There are also stereo headphone outputs (6.35mm) and sustain pedal input (6.35mm) as well as a stereo RCA output pair, which allows players to either play privately, amplify, or connect to another sound system to better customize play.

Notable absentees include Bluetooth connectivity and an auxiliary stereo mini-jack that would allow one to practice to songs from their phone.

Pros of the Alesis Recital 88-key piano

  • The Alesis Recital provides the customization option of voice layering to give a richer tone. Players can also use a split keyboard mode that allows a student and teacher to play in the same pitch at the same time.
  • It is has a fairly priced considering the features it comes with and its overall performance.
  • Even though it is not as light as the Recital 61, it is still portable so you can move it around without breaking a sweat
  • It has 88 premium full-sized semi-weighted keys with touch response which allows pros and amateurs alike to use dynamics.
  • It comes with a built-in metronome that’ll clicks from 30 BPM (beats per minute) to 280 BPMs.

Cons of the Alesis Recital 88-key

  • The biggest disadvantage of the Alesis Recital is the built-in speakers. While the sound is a better quality when using headphones, the smaller amps within the speakers detract from the genuine piano feel that you would hope to get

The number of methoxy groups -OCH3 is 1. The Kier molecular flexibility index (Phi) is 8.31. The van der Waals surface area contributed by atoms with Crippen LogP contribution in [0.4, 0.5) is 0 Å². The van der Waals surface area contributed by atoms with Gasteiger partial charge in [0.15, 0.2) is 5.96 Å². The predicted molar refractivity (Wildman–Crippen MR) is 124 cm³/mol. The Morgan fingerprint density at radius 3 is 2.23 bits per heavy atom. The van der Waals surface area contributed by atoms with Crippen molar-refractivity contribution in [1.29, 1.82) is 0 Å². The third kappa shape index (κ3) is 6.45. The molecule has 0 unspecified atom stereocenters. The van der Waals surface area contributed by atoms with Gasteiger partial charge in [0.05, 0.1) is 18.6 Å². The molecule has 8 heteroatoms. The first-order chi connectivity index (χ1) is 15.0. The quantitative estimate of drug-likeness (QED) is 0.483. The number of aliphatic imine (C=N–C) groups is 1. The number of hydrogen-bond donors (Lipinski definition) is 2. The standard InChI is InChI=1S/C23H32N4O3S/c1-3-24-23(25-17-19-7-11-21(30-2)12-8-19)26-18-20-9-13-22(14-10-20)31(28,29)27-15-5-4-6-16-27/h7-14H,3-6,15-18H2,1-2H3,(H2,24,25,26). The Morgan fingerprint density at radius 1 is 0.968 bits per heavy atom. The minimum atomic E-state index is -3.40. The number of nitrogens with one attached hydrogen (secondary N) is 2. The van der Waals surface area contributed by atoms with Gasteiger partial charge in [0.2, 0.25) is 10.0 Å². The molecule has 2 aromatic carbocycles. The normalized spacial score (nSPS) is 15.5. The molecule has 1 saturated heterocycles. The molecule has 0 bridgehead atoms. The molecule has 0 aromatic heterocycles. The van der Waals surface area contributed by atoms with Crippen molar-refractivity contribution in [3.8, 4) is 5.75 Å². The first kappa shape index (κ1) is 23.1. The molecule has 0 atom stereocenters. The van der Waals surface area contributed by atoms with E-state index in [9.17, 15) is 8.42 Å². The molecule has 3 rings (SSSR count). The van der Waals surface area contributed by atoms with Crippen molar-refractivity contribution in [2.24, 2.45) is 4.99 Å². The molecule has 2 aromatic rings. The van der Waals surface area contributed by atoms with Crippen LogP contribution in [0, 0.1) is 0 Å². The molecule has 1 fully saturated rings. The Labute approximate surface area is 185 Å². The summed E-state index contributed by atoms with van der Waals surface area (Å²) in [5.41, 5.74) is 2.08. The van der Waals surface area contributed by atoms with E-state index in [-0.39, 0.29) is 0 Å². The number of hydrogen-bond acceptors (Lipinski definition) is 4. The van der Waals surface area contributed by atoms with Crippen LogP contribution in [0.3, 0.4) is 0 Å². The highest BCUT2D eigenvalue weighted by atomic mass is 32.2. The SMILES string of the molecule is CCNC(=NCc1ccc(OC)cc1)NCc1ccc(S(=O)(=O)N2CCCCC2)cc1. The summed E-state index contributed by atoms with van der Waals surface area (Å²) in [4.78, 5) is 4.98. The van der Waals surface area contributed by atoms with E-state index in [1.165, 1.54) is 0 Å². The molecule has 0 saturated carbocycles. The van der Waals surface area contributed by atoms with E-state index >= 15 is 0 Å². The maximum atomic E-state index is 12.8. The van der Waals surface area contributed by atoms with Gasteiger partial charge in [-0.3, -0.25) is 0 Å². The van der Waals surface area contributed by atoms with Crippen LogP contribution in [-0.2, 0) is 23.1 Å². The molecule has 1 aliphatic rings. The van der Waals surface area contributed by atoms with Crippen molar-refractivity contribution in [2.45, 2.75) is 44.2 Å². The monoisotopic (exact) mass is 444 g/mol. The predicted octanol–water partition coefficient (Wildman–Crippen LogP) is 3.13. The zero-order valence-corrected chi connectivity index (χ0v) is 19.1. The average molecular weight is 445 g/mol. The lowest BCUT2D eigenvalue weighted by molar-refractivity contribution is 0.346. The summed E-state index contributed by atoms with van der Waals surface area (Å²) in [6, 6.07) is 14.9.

• Additionally, the Alesis Recital is not user friendly and without a user manual, it would be difficult to navigate, even though it has fewer features than other digital pianos. The piano itself does not have labels that indicate the different functions, making them challenging to use without the manual
  • Has only five built-in voices and a limited variety of tons
  • The Alesis Recital features a 6.35mm headphone jack which is incompatible if you normally use the 3.5mm ones that plug into your computer/smartphone
  • Doesn’t come with a stand for the keyboard or the sustain pedal. You have to fork out more to get these accessories as they aren’t included in the piano package


Here is a summary of the piano’s specifications

Keys: 88 full-sized semi-weighted with velocity sensitivity

Polyphony: 128 Voices

Sound/Voice: 5 built-in

Metronome Tempo Range: 30–280 beats per min (BPM)

Speakers: (2) 10W Woofers & (2) 20W Tweeters

Weight: 15.7 lbs. (7.1 kg)

System Requirements: Windows 7 (32 bit and 64 bit); OS X=10.8; USB=at least 2.0 port

Metronome: Tap tempo from 30BPM to 280BPM

Covered: Digital Piano, Power Adaptor, Music Rest, User Guide, Safety and Warranty Manual